I learned to ski in Aspen during the seventies. My first summer visit was with my husband Michael in 1987. I’d never hiked before. Soon after arriving we drove to the Maroon Bells to hike the Crater Lake trail. It’s a rocky 3.4 mile round trip at an altitude from 7,050 to 8,060 feet. I was wearing tennis shoes.
At mile marker 1/2 mile, dear Readers, I was 100% positive of being near death, leaving my girls motherless. I whined, complained and used very bad words. Michael being Michael agreed and empathized with everything I said but kept on hiking! It was an unpleasant weekend.
On our next trip, equipped with proper gear and having walked up every hill in Des Moines (our hometown), I met the mountain. Call me a “Rock Star.” After moving to Aspen, I loved our hiking adventures. When Life itself got rocky, it was the mountains I’d turn to for solace. I still do.
Weather permitting, I am back on the trails doing what, because of the Pandemic, I could not do the summer prior. Many of you have asked what it is I really do? This Ranger thing. Here’s my story.
In the 1990’s Aspenite Joanne Lyon decided our Forest Service needed “helpers.” The culprit? Government cuts. She answered her call, inspiring three other locals to join her. After raiding the USFS’s storage closet to pull together second-hand uniforms, this ragtag group hit the trails. I was one of the second or third waves to join the group.
It was left to Judy Schramm, another volunteer, to formally organize us. In 2001 she spearheaded the Forest Conservancy’s emergence as a non-profit partner to the Forest Service. We were charged with promoting hiking safety and caring for the natural and cultural resources of the 2.3 million acre White River National Forest. We hired an Executive Director, Marcia Johnson. She’s our Smokey Bear.
Except for 8 years in Nevada, I’ve been on the trails every summer. To begin, we take a training course, receive First Aid/CPR instruction, shadow veteran volunteers and often participate in naturalist classes before becoming rangers. I set my own hiking calendar. Admittedly, my younger, hardier colleagues maintain a more rigorous schedule than I can.
Although I work with others hiking various trails, on most Saturday mornings you’ll find me before 7a.m., patrolling alone (my choice), the Crater Lake trail. It’s the staging area for small backpacking groups who hike the Four Pass Loop.
I check that each backpacking group has a bear canister, a container used as a physical barrier to protect food from wildlife. No canister. No trip. Hardcore backpackers monitor their own community. Safety matters. I’ve never had to turn anyone around.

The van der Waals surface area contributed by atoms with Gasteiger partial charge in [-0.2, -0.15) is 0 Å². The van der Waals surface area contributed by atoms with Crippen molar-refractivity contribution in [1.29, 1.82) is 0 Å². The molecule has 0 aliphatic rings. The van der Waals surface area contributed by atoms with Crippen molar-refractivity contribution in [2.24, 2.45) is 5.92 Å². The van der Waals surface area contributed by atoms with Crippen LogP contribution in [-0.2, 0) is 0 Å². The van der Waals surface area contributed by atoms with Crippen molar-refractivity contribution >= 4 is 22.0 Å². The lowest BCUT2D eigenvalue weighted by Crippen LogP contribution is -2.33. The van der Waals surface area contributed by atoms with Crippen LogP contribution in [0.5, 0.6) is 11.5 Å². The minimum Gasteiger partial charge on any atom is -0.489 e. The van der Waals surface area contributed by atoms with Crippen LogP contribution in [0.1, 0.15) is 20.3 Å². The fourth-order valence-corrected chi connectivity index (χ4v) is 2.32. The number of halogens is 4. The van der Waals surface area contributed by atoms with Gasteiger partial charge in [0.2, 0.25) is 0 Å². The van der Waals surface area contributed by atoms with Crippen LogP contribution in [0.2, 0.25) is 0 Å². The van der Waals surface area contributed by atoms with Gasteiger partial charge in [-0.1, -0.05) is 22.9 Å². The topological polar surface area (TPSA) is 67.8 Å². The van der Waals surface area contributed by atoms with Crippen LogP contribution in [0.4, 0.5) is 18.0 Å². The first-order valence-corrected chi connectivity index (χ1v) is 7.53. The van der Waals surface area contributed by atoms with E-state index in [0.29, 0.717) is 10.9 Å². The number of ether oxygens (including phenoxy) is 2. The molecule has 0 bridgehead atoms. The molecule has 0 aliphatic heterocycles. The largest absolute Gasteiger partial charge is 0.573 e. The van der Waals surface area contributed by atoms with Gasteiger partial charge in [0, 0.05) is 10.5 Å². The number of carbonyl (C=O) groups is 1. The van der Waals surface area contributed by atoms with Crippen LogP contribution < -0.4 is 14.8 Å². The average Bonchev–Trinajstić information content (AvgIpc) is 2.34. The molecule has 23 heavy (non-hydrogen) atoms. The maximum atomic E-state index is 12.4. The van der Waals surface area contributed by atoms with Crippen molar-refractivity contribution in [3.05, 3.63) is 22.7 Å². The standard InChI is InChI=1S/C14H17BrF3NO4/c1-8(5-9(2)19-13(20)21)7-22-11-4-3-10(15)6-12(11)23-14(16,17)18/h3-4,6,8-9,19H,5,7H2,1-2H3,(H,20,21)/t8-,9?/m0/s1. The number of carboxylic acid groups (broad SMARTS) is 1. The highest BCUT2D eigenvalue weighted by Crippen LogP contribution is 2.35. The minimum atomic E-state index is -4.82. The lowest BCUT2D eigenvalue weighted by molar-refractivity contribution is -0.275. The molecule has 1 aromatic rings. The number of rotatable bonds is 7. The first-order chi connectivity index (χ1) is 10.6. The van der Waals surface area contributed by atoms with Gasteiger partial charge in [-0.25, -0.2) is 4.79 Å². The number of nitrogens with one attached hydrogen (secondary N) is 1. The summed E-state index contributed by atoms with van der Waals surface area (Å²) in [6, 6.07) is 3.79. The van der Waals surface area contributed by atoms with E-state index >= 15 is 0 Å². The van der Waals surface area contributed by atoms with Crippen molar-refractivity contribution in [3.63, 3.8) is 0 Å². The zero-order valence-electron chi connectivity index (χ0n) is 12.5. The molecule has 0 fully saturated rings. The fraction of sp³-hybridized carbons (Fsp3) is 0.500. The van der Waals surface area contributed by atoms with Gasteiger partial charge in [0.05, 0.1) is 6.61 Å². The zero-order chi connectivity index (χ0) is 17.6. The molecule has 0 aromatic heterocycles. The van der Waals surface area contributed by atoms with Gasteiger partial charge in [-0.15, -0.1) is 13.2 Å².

Each hiking group must self-register and one hiker hangs that tag with destination/participant information on his pack. It’s free, takes 5 minutes to fill-out but hikers often forget. I carry extra tags, pencils, retrieve a copy for the USFS and remind them Moms like to know their whereabouts. That they understand!
For the next few hours it’s hiking the trail, answering questions, snapping pictures and encouraging first-timers. Most Saturdays I encounter 300-400 hikers. In high season it’s 1,000 hiker days. (I have a counter.) Besides people, I’ve met bears, moose and mountain goats. What I love most, however, is how in awe of the Bells our visitors are. Many have never been in the mountains. This may be the only vacation time they’ll have all year. My primary job, I’ve learned, is to help make it a safe and unforgettable one.
ARE YOU A CHILI LOVER?
Chili was on my mind all winter but for various reasons I never got it made. When Betsy, my food blogging friend of the past decade, sent me her cookbook “Fifty For My Fiftieth,” with 50 of her favorite recipes, this called my name. The quick, flavor-filled recipe is the brainchild of American chef and restaurateur Rick Bayless who is widely known for his PBS series Mexico: One Plate at a Time.
SPICY BLACK BEAN and SAUSAGE CHILI by Rick Bayless & adapted by Betsy Pollack-Benjamin
Makes 8 servings
1 Tbsp vegetable oil
1 large onion, chopped
1 medium red or green bell pepper, seeded and diced
8 oz. to 1 pound of cooked sausage (chicken-cilantro, andouille or smoked), thinly sliced (I substituted ground beef chuck)
3 cups of tomatillo sauce or use your favorite jarred salsa
8 oz. butternut squash, diced into 1/2-inch pieces ( I added cut-up roasted carrots because I had them available)
2 cans (15 ounces each) black beans, drained
2 cans (14 ounces each) fire-roasted diced tomatoes, undrained
- Pour the oil into a large, deep pan and warm over medium heat.
- Add the onion and cook until slightly tender and translucent, about 3-4 minutes. Stir in green pepper and cook 1 minute.
- Stir in sausage, squash, sauce or salsa, beans and tomatoes. Simmer over medium-low heat, stirring often, for about 30 minutes. (Substitute ground beef for sausage slices or leave out meat entirely.)
Serve in warmed bowls topped with cheese and other toppings of your choice of optional toppings: chopped fresh cilantro, chopped green onion, sour cream or yogurt and crumbled corn tortilla chips.
Mini cornbread muffins are a nice addition.
This chili can also be served over rice.